Soil and water conservation districts are designed to deliver a local program, based on local needs, that best conserves and promotes the wise and judicious use of renewable natural resources. In addition, they work to activate the efforts of public and private organizations and agencies into a united front to combat soil and water erosion and to enhance water quality and quantity in the state.
Local SWCDs and the TSSWCB employ the certified Water Quality Management Plan (WQMP) Program as a first line of defense against nonpoint source water pollution. This traditional conservation planning program is based on the United States Department of Agriculture Natural Resources Conservation Service’s (NRCS) Field Office Technical Guide (FOTG), and is recognized by the TCEQ as an effective alternative to water quality permitting on smaller animal feeding operations. The State of Texas has recognized the FOTG, when properly implemented, as being protective of Texas Surface Water Quality Standards. Through the partnership, NRCS field office personnel certify that each WQMP meets the FOTG definition of a Resource Management System. The TSSWCB also administers a financial incentive program (Senate Bill 503, 1993, 73rd Legislature) to encourage the implementation of WQMPs.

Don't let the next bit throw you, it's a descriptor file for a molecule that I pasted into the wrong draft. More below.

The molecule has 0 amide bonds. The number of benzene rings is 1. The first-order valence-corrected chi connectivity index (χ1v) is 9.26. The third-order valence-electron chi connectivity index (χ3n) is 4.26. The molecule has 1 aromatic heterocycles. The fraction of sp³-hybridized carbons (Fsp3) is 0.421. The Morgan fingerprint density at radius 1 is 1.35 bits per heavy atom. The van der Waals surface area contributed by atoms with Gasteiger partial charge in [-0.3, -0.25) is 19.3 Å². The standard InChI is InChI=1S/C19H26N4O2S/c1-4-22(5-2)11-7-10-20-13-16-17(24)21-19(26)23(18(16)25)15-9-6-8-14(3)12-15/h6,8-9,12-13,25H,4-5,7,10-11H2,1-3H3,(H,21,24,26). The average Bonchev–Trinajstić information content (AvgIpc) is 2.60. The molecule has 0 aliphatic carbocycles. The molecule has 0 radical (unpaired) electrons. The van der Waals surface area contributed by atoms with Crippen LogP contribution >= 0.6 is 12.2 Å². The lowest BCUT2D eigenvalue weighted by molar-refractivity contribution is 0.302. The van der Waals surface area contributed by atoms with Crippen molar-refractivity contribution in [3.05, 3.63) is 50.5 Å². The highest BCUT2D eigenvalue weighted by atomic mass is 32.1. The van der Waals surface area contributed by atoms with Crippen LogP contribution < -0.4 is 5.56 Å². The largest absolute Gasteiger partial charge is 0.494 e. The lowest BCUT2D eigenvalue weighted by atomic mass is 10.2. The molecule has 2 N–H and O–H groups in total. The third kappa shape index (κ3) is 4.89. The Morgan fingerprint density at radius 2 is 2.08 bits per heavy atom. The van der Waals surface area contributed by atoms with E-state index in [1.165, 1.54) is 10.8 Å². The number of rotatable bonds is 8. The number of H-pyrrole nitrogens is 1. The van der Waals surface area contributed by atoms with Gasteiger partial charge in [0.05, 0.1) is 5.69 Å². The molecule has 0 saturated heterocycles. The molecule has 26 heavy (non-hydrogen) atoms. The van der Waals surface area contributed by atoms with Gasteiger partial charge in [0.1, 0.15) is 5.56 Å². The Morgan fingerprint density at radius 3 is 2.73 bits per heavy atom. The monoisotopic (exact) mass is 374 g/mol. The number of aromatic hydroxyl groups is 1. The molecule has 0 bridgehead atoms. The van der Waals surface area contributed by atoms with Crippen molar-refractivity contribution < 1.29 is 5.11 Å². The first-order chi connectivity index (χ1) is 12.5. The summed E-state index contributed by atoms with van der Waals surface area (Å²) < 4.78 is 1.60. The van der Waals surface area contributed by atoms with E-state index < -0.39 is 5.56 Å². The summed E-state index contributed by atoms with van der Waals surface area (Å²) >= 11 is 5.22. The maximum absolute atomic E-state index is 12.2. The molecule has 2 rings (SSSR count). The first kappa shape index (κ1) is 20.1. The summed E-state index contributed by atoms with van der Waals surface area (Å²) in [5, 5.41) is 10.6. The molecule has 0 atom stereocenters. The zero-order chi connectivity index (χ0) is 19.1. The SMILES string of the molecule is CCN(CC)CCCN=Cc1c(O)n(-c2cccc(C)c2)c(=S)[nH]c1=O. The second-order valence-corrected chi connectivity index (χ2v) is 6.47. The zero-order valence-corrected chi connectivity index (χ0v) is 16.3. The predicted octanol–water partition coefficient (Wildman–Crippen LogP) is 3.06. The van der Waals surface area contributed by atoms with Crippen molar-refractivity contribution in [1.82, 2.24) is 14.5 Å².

The TSSWCB also works with other state and federal agencies on nonpoint sourceissues as they relate to water quality standards, Total Maximum Daily Loads, Watershed Protection Plans, and the Coastal Management Program. Because the TSSWCB is the lead Texas agency for agricultural and silvicultural nonpoint source pollution abatement, all other state agencies must coordinate their nonpoint source abatement efforts with the TSSWCB, and the TSSWCB is charged with representing the State before the USEPA in such matters.
Because water has become the most limiting natural resource in Texas, the TSSWCB administers the Water Supply Enhancement Program through a Program Office located in San Angelo and works closely with various state and federal entities to efficiently implement the program. The ability to meet the state's growing water needs will significantly impact the continued growth and economic well being of the State. Control of brush presents a viable option for increasing the availability of surface and ground water supplies allowing the State to meet its present and future needs.
REMINDER: This listing is a free service of LandCAN.
Hays County SWCD is not employed by or affiliated with the Land Conservation Assistance Network, and the Network does not certify or guarantee their services. The reader must perform their own due diligence and use their own judgment in the selection of any professional.
Contact Hays County SWCD
326 Cheatham St
San Marcos, Texas 78666 Phone: